“The company that got the construction contract is the exact same one that failed to complete the same Firdowsi reconstruction project in 2007 and 2008,” Hayk Martirosyan, a legal expert with Transparency International, told Eurasianet. “The company needs to show financial documents providing a guarantee to the government that it won’t fail this time. We asked the government to show us the documents and they have refused, saying it is a ‘trade and banking secret,’” he said.
Today, Firdowsi isn’t much to look at. Immediately following the collapse of the Soviet Union and Armenia’s independence, it became a lively commercial district. But over the past three decades, a series of demolitions connected to uncompleted renovation projects has left the area nearly a wasteland. Until 2017 it held an informal clothing market but that year the authorities cleared the area and now only a handful of sad shops remain.
Residents say the crackdown on commerce in the neighborhood was intentional.
“They closed the market so people don’t have money for lawyers or any reason to live here,” said Ara Shahumyan, whose family has lived in the neighborhood since the 1920s. “They did it to weaken the community.” He showed a reporter around the neighborhood, pointing out the empty houses of several former neighbors who have moved abroad. Under the government decree regulating the development, he doesn’t even have the option to own property in the new development, he complained – his only option is to sell.
To many, the project recalls the development of Northern Avenue, completed in 2007 and now the pedestrian center of the city, lined with chain stores and restaurants. In that case, too, the city’s heritage was destroyed and the former residents were unfairly compensated for losing their homes. In some cases they were violently forced to leave. A group of those displaced sued the Armenian government in the European Court of Human Rights and won a 2.5-million euro compensation.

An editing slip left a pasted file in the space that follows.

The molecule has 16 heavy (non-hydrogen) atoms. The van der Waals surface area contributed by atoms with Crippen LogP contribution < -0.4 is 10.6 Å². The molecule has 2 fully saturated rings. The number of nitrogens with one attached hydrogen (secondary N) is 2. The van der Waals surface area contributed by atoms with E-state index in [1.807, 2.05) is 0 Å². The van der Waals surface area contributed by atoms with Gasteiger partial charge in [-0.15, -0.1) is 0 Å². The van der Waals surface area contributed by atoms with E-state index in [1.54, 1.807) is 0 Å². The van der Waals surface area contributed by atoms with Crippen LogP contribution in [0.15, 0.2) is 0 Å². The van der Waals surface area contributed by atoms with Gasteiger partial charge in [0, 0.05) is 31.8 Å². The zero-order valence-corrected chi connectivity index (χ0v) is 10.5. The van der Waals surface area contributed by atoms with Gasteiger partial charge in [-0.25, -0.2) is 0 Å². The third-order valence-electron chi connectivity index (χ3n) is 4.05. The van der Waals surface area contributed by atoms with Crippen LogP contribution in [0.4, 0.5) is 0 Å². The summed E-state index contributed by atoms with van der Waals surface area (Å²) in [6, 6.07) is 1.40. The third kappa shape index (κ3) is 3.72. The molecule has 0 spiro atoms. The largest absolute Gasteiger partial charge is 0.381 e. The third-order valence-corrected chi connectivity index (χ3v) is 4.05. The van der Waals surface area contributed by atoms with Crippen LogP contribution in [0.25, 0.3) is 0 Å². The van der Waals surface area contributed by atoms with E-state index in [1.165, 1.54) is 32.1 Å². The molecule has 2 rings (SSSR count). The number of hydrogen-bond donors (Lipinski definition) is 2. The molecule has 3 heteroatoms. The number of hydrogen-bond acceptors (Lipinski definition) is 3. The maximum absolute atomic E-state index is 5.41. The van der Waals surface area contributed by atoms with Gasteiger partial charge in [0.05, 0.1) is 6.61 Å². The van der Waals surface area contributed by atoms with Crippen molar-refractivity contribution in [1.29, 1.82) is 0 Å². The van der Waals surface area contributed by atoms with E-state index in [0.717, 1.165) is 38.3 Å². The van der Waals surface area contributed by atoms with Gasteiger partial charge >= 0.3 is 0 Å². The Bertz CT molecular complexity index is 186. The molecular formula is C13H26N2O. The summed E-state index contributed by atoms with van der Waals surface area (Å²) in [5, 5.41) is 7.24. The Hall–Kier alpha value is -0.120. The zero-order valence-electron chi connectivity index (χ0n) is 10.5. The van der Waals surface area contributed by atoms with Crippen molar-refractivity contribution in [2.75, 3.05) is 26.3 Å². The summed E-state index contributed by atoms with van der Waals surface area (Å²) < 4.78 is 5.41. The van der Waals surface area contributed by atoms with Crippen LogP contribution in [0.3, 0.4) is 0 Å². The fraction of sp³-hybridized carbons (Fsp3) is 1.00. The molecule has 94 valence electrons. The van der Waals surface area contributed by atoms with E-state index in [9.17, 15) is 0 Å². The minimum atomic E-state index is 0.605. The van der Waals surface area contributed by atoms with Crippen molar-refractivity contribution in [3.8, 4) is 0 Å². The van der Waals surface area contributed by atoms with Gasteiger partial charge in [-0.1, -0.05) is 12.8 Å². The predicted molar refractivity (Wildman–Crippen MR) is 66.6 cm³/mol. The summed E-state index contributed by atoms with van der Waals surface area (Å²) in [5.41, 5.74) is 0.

“It is a mirror image of Northern Avenue. The state takes the property of its rightful owners and gives it to a private entity – the only difference is that unlike Northern Avenue, they are not using violence but under the new government the developer is blackmailing people” by threatening that their homes will be demolished whether or not they agree, Sargsyan of the Yerevan Heritage Protection Committee said.
Few specifics about what the new development will entail have been released, other than a government video rendering of part of the area. Sisserian told Sputnik Armenia that the area would include museums and souvenir shops and would be a tourist attraction.
Sisserian has said that construction of the new project should begin by the end of 2020.
Meanwhile, residents are waiting. Siranuysh Aghajanyan is one of several artists who rent studios there. “This has been the best place I have worked. It’s in the center, but natural and isolated enough for an artist,” she told Eurasianet. The controversy over the neighborhood also has inspired her to explore more political themes in her art – as long as she can. “We have a lot of ideas,” she said, “but we’re afraid of doing anything major while the fate of Firdowsi is so uncertain.”
Ani Mejlumyan is a reporter based in Yerevan.